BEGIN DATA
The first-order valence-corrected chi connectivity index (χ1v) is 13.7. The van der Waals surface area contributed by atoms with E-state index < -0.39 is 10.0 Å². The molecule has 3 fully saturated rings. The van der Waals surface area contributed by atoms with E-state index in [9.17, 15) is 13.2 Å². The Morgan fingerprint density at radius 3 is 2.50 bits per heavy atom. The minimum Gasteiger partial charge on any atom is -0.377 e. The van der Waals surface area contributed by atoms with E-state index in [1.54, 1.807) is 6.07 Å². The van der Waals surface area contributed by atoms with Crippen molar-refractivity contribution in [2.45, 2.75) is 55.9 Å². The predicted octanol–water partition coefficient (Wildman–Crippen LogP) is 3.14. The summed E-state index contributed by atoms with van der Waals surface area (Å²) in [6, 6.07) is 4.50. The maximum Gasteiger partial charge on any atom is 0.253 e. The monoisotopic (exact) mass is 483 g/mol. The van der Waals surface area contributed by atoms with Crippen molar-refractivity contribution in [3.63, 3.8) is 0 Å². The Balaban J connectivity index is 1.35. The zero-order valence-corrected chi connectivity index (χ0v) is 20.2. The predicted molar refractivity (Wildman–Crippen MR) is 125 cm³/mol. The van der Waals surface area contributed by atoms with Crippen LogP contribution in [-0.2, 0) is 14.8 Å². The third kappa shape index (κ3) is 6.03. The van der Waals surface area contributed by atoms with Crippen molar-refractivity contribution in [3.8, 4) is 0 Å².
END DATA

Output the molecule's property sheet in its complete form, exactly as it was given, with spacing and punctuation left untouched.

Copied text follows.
The first-order valence-corrected chi connectivity index (χ1v) is 13.7. The van der Waals surface area contributed by atoms with E-state index < -0.39 is 10.0 Å². The molecule has 3 fully saturated rings. The van der Waals surface area contributed by atoms with E-state index in [9.17, 15) is 13.2 Å². The Morgan fingerprint density at radius 3 is 2.50 bits per heavy atom. The minimum Gasteiger partial charge on any atom is -0.377 e. The van der Waals surface area contributed by atoms with E-state index in [1.54, 1.807) is 6.07 Å². The van der Waals surface area contributed by atoms with Crippen molar-refractivity contribution in [2.45, 2.75) is 55.9 Å². The predicted octanol–water partition coefficient (Wildman–Crippen LogP) is 3.14. The summed E-state index contributed by atoms with van der Waals surface area (Å²) in [6, 6.07) is 4.50. The maximum Gasteiger partial charge on any atom is 0.253 e. The monoisotopic (exact) mass is 483 g/mol. The van der Waals surface area contributed by atoms with Crippen molar-refractivity contribution in [3.63, 3.8) is 0 Å². The Balaban J connectivity index is 1.35. The zero-order valence-corrected chi connectivity index (χ0v) is 20.2. The predicted molar refractivity (Wildman–Crippen MR) is 125 cm³/mol. The van der Waals surface area contributed by atoms with Crippen LogP contribution in [-0.2, 0) is 14.8 Å². The third kappa shape index (κ3) is 6.03. The van der Waals surface area contributed by atoms with Crippen molar-refractivity contribution in [3.8, 4) is 0 Å².